Dance as Intangible Cultural Property International Intellectual Property Law Meets Indigenous Dance Forms
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- Institutt for musikk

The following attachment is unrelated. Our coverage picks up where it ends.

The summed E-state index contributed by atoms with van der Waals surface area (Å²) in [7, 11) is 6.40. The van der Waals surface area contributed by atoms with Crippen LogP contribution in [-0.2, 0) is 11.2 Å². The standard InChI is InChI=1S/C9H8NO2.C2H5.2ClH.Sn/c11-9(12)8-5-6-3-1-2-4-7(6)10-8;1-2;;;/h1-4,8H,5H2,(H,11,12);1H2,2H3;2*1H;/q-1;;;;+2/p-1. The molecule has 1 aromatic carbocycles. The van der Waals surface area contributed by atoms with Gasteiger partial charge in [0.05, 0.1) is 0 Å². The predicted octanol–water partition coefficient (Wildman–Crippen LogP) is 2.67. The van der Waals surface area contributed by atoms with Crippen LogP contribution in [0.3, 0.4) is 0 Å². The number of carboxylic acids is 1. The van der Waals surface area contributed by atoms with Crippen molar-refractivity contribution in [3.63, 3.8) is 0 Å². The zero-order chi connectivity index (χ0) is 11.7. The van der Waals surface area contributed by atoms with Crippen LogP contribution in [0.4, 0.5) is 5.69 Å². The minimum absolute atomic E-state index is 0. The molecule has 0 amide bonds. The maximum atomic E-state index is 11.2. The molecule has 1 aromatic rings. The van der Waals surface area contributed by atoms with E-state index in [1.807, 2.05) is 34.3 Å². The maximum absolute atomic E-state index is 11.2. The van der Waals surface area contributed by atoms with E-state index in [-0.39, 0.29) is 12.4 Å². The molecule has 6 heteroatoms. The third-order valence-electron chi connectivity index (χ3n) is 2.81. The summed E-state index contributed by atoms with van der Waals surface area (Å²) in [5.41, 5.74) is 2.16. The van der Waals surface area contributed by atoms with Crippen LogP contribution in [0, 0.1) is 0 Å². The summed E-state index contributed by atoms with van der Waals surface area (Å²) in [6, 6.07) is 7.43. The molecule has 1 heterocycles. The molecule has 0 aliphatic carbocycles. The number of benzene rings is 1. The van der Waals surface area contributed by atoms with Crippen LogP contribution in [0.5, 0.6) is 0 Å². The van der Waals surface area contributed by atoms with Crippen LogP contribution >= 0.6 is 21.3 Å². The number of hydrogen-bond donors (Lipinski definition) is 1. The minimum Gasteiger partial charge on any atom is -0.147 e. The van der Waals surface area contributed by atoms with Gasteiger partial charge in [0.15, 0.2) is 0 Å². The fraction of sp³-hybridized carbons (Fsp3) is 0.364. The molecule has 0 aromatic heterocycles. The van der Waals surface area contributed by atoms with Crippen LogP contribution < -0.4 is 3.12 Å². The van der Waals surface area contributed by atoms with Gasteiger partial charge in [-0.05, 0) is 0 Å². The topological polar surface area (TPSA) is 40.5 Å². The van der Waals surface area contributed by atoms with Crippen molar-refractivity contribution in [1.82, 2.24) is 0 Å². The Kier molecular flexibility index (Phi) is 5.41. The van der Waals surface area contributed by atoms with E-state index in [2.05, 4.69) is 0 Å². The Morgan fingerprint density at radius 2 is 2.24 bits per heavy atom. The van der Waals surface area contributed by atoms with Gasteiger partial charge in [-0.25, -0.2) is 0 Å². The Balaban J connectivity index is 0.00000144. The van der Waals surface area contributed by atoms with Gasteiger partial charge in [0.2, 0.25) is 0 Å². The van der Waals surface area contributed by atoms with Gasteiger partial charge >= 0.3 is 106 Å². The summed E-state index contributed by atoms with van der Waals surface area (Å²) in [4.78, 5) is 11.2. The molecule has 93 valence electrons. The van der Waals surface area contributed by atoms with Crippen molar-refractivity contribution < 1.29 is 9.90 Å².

International policy forums have commonly acknowledged the need to prevent the exploitation and misappropriation of indigenous peoples’ cultural resources. The real challenge and area of contention has been finding accurate tools to achieve this goal. For nearly four decades policymakers have attempted to protect indigenous cultural heritage with intellectual property law but numerous policy endeavours have not yet delivered an effective, robust outcome. Most recently, the World Intellectual Property Organization undertook the task of facilitating negotiations to develop a new sui generis intellectual property legal framework for the protection of traditional cultural expressions, which currently largely fall within the scope of public domain. However, the expansion of legal regimes to protect indigenous cultures has been criticised within academia and the arts. This paper scrutinises the prospective legal protection from the perspective of indigenous dances, which have been somewhat overlooked in the current discourse. This research is based on principles of anthropology of policy seeking to deconstruct and delimit policymaking processes, which often aim to redefine dance as a proprietary resource. It is argued, with the support of a Ka Mate haka appropriation case study, that the ephemeral character and culturally weighted nature of indigenous dances make them a remarkably complex subject for the law.